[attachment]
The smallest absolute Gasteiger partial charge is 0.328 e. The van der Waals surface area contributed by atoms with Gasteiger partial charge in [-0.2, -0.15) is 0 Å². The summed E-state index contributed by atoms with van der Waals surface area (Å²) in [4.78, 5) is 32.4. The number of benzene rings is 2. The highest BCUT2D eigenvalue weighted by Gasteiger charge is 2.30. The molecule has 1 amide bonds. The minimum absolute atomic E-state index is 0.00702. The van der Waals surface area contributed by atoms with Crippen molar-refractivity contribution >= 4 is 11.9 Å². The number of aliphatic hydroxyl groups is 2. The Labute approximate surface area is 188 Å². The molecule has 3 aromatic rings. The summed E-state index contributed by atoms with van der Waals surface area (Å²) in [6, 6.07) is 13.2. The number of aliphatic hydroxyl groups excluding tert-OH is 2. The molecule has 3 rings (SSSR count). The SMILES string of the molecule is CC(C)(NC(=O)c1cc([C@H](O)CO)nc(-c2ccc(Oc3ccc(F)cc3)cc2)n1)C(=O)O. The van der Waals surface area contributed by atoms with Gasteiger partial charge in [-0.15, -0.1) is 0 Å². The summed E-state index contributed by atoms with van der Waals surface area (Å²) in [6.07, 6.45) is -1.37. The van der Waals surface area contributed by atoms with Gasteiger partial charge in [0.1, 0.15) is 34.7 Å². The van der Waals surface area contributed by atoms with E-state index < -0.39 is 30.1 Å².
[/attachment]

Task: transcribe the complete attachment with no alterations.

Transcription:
The smallest absolute Gasteiger partial charge is 0.328 e. The van der Waals surface area contributed by atoms with Gasteiger partial charge in [-0.2, -0.15) is 0 Å². The summed E-state index contributed by atoms with van der Waals surface area (Å²) in [4.78, 5) is 32.4. The number of benzene rings is 2. The highest BCUT2D eigenvalue weighted by Gasteiger charge is 2.30. The molecule has 1 amide bonds. The minimum absolute atomic E-state index is 0.00702. The van der Waals surface area contributed by atoms with Crippen molar-refractivity contribution >= 4 is 11.9 Å². The number of aliphatic hydroxyl groups is 2. The Labute approximate surface area is 188 Å². The molecule has 3 aromatic rings. The summed E-state index contributed by atoms with van der Waals surface area (Å²) in [6, 6.07) is 13.2. The number of aliphatic hydroxyl groups excluding tert-OH is 2. The molecule has 3 rings (SSSR count). The SMILES string of the molecule is CC(C)(NC(=O)c1cc([C@H](O)CO)nc(-c2ccc(Oc3ccc(F)cc3)cc2)n1)C(=O)O. The van der Waals surface area contributed by atoms with Gasteiger partial charge in [-0.15, -0.1) is 0 Å². The summed E-state index contributed by atoms with van der Waals surface area (Å²) in [6.07, 6.45) is -1.37. The van der Waals surface area contributed by atoms with Gasteiger partial charge in [0.1, 0.15) is 34.7 Å². The van der Waals surface area contributed by atoms with E-state index < -0.39 is 30.1 Å².